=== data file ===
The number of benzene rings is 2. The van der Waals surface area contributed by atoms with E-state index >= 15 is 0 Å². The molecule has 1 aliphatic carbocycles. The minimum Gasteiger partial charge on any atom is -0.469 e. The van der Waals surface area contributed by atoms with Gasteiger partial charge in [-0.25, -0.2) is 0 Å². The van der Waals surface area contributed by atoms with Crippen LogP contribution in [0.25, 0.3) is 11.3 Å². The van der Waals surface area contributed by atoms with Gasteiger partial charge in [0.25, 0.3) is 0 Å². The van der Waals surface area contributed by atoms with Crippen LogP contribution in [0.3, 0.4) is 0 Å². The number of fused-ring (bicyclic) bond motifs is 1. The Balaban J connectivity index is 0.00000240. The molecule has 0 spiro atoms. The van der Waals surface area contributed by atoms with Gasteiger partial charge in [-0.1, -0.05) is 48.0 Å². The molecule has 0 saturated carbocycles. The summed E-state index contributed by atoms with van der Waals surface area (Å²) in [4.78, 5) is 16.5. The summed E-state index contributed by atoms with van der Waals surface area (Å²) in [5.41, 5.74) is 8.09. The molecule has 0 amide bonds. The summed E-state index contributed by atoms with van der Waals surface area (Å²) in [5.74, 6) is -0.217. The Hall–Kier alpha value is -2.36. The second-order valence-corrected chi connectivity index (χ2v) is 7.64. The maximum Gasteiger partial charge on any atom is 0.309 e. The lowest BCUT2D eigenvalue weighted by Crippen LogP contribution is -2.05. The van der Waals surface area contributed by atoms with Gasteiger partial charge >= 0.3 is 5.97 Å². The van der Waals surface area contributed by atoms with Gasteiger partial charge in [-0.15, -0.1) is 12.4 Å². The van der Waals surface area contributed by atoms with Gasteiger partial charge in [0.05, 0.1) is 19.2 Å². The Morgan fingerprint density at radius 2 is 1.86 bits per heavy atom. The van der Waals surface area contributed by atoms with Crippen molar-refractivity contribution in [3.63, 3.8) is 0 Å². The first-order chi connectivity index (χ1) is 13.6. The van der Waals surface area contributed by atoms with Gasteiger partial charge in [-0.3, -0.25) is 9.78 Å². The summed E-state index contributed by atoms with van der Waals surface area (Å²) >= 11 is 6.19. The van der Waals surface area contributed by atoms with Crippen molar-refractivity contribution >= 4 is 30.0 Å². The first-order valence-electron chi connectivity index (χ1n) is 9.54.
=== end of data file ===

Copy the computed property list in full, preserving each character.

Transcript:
The number of benzene rings is 2. The van der Waals surface area contributed by atoms with E-state index >= 15 is 0 Å². The molecule has 1 aliphatic carbocycles. The minimum Gasteiger partial charge on any atom is -0.469 e. The van der Waals surface area contributed by atoms with Gasteiger partial charge in [-0.25, -0.2) is 0 Å². The van der Waals surface area contributed by atoms with Crippen LogP contribution in [0.25, 0.3) is 11.3 Å². The van der Waals surface area contributed by atoms with Gasteiger partial charge in [0.25, 0.3) is 0 Å². The van der Waals surface area contributed by atoms with Crippen LogP contribution in [0.3, 0.4) is 0 Å². The number of fused-ring (bicyclic) bond motifs is 1. The Balaban J connectivity index is 0.00000240. The molecule has 0 spiro atoms. The van der Waals surface area contributed by atoms with Gasteiger partial charge in [-0.1, -0.05) is 48.0 Å². The molecule has 0 saturated carbocycles. The summed E-state index contributed by atoms with van der Waals surface area (Å²) in [4.78, 5) is 16.5. The summed E-state index contributed by atoms with van der Waals surface area (Å²) in [5.41, 5.74) is 8.09. The molecule has 0 amide bonds. The summed E-state index contributed by atoms with van der Waals surface area (Å²) in [5.74, 6) is -0.217. The Hall–Kier alpha value is -2.36. The second-order valence-corrected chi connectivity index (χ2v) is 7.64. The maximum Gasteiger partial charge on any atom is 0.309 e. The lowest BCUT2D eigenvalue weighted by Crippen LogP contribution is -2.05. The van der Waals surface area contributed by atoms with Gasteiger partial charge >= 0.3 is 5.97 Å². The van der Waals surface area contributed by atoms with Gasteiger partial charge in [-0.15, -0.1) is 12.4 Å². The van der Waals surface area contributed by atoms with Gasteiger partial charge in [0.05, 0.1) is 19.2 Å². The Morgan fingerprint density at radius 2 is 1.86 bits per heavy atom. The van der Waals surface area contributed by atoms with Crippen molar-refractivity contribution in [3.63, 3.8) is 0 Å². The first-order chi connectivity index (χ1) is 13.6. The van der Waals surface area contributed by atoms with Gasteiger partial charge in [-0.3, -0.25) is 9.78 Å². The summed E-state index contributed by atoms with van der Waals surface area (Å²) >= 11 is 6.19. The van der Waals surface area contributed by atoms with Crippen molar-refractivity contribution >= 4 is 30.0 Å². The first-order valence-electron chi connectivity index (χ1n) is 9.54.